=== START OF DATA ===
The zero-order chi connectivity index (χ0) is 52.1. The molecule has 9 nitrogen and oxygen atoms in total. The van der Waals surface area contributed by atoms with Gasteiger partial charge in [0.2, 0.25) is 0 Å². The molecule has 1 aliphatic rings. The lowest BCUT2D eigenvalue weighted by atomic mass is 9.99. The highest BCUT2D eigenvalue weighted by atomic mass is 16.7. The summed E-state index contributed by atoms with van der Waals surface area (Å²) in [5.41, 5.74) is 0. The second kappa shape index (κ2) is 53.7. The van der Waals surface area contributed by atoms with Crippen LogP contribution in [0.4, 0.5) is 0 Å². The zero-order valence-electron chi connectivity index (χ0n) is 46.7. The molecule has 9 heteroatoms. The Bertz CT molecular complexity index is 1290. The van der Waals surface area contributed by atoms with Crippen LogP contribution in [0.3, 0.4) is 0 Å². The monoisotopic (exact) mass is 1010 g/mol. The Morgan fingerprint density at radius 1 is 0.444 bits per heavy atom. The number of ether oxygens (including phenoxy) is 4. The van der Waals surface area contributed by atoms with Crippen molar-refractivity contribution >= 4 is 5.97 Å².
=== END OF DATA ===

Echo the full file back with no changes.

The zero-order chi connectivity index (χ0) is 52.1. The molecule has 9 nitrogen and oxygen atoms in total. The van der Waals surface area contributed by atoms with Gasteiger partial charge in [0.2, 0.25) is 0 Å². The molecule has 1 aliphatic rings. The lowest BCUT2D eigenvalue weighted by atomic mass is 9.99. The highest BCUT2D eigenvalue weighted by atomic mass is 16.7. The summed E-state index contributed by atoms with van der Waals surface area (Å²) in [5.41, 5.74) is 0. The second kappa shape index (κ2) is 53.7. The van der Waals surface area contributed by atoms with Crippen LogP contribution in [0.4, 0.5) is 0 Å². The zero-order valence-electron chi connectivity index (χ0n) is 46.7. The molecule has 9 heteroatoms. The Bertz CT molecular complexity index is 1290. The van der Waals surface area contributed by atoms with Crippen LogP contribution in [0.3, 0.4) is 0 Å². The monoisotopic (exact) mass is 1010 g/mol. The Morgan fingerprint density at radius 1 is 0.444 bits per heavy atom. The number of ether oxygens (including phenoxy) is 4. The van der Waals surface area contributed by atoms with Crippen molar-refractivity contribution >= 4 is 5.97 Å².